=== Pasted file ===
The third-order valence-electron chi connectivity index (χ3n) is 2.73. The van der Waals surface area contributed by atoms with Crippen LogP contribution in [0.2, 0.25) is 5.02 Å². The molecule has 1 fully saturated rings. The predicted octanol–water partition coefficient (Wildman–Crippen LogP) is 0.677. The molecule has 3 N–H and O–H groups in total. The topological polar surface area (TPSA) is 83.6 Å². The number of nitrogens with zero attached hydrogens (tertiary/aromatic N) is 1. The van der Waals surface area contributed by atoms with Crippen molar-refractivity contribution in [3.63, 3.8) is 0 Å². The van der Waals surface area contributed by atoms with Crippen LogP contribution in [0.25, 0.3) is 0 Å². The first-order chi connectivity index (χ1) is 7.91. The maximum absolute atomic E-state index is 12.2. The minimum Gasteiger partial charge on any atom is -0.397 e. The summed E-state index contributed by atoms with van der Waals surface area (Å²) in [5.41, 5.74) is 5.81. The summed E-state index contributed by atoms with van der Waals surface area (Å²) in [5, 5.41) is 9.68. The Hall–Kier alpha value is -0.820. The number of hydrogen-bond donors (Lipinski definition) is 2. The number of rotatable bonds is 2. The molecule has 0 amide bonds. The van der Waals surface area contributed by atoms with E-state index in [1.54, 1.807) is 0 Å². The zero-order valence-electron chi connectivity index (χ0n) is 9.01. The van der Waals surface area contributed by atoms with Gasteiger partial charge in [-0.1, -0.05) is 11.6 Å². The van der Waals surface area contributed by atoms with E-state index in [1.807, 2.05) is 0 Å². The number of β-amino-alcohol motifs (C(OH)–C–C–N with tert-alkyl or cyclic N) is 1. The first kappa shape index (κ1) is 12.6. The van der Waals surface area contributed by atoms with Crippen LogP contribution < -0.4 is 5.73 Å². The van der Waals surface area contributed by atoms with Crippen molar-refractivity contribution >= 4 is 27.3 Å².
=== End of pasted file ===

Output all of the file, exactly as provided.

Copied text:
The third-order valence-electron chi connectivity index (χ3n) is 2.73. The van der Waals surface area contributed by atoms with Crippen LogP contribution in [0.2, 0.25) is 5.02 Å². The molecule has 1 fully saturated rings. The predicted octanol–water partition coefficient (Wildman–Crippen LogP) is 0.677. The molecule has 3 N–H and O–H groups in total. The topological polar surface area (TPSA) is 83.6 Å². The number of nitrogens with zero attached hydrogens (tertiary/aromatic N) is 1. The van der Waals surface area contributed by atoms with Crippen molar-refractivity contribution in [3.63, 3.8) is 0 Å². The van der Waals surface area contributed by atoms with Crippen LogP contribution in [0.25, 0.3) is 0 Å². The first-order chi connectivity index (χ1) is 7.91. The maximum absolute atomic E-state index is 12.2. The minimum Gasteiger partial charge on any atom is -0.397 e. The summed E-state index contributed by atoms with van der Waals surface area (Å²) in [5.41, 5.74) is 5.81. The summed E-state index contributed by atoms with van der Waals surface area (Å²) in [5, 5.41) is 9.68. The Hall–Kier alpha value is -0.820. The number of hydrogen-bond donors (Lipinski definition) is 2. The number of rotatable bonds is 2. The molecule has 0 amide bonds. The van der Waals surface area contributed by atoms with E-state index in [1.54, 1.807) is 0 Å². The zero-order valence-electron chi connectivity index (χ0n) is 9.01. The van der Waals surface area contributed by atoms with Gasteiger partial charge in [-0.1, -0.05) is 11.6 Å². The van der Waals surface area contributed by atoms with E-state index in [1.807, 2.05) is 0 Å². The number of β-amino-alcohol motifs (C(OH)–C–C–N with tert-alkyl or cyclic N) is 1. The first kappa shape index (κ1) is 12.6. The van der Waals surface area contributed by atoms with Crippen LogP contribution < -0.4 is 5.73 Å². The van der Waals surface area contributed by atoms with Crippen molar-refractivity contribution >= 4 is 27.3 Å².